Background: Proton pump inhibitors have a prominent role in the management of acid-related diseases. Controlling expenses on proton pump inhibitors would yield great economic benefits for Dutch health care.
Aim: To investigate whether clinical differences in proton pump inhibitors exist.
Methods: We searched Medline, EMBASE and the Cochrane Library. We identified papers in English, German, French or Dutch in which two or more proton pump inhibitors were compared under the same clinical conditions in gastro-oesophageal reflux disease, peptic ulcer disease or Helicobacter pylori eradication. The pooled relative risks were calculated using the Mantel-Haenszel method.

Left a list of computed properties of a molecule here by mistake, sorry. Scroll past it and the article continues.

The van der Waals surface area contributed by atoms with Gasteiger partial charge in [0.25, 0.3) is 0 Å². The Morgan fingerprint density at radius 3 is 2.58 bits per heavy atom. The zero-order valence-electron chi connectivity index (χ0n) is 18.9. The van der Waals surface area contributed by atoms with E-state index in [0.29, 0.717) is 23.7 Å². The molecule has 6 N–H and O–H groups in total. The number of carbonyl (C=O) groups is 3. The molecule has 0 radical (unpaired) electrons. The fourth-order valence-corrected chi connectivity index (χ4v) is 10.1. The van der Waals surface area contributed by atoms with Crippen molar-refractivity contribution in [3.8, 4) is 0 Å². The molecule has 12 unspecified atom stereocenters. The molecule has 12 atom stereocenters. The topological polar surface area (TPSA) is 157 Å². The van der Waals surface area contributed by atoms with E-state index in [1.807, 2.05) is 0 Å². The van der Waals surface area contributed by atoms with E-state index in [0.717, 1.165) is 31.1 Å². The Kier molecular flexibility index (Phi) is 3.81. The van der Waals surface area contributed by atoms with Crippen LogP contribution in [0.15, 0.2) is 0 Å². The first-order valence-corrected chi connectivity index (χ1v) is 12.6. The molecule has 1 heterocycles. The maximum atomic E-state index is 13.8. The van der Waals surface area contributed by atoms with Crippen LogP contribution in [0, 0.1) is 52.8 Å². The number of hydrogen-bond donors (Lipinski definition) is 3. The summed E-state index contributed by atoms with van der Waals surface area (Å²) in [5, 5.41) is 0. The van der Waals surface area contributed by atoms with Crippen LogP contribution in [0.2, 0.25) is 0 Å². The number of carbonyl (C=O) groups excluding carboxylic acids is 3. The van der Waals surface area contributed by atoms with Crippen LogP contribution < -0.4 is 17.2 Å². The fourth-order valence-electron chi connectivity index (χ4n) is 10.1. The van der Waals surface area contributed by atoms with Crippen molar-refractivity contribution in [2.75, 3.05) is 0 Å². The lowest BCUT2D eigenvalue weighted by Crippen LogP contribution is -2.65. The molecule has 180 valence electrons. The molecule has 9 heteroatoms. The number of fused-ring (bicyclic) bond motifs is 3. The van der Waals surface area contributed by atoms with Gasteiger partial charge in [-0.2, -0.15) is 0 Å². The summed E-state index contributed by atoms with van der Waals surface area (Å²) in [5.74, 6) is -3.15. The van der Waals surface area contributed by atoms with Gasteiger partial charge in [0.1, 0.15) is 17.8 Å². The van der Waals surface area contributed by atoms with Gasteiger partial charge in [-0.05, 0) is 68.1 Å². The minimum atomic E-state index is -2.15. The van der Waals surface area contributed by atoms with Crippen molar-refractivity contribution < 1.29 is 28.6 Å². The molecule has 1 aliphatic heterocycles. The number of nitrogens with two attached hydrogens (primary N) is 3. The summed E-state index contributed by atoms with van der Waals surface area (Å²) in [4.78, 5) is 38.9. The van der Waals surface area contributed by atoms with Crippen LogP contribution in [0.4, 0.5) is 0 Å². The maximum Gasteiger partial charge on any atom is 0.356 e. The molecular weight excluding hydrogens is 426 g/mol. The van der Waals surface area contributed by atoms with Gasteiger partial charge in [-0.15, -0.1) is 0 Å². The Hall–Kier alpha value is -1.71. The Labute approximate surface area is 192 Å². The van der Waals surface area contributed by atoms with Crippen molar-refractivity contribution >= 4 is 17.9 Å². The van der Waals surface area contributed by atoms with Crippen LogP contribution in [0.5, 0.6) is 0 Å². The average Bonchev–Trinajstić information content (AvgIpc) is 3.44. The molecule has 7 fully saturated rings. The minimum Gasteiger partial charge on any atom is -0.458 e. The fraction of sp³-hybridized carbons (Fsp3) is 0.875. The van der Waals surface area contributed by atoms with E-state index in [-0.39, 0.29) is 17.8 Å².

Results: Two significant differences were found in the proton pump inhibitors compared. In gastro-oesophageal reflux disease, esomeprazole 40 mg was superior to omeprazole 20 mg (relative risk, 1.18; 95% confidence interval, 1.14-1.23). In peptic ulcer disease, pantoprazole 40 mg was superior to omeprazole 20 mg (relative risk, 1.07; 95% confidence interval, 1.02-1.13). In Helicobacter pylori eradication, no significant differences were found.
Conclusions: Both significant differences found were in favour of the highest dose of proton pump inhibitor on a milligram basis. This indicates that the difference may be dose dependent and not proton pump inhibitor specific. Therefore, when prescribing proton pump inhibitors, arguments other than clinical efficacy, such as those related to pharmaco-economics, may be considered.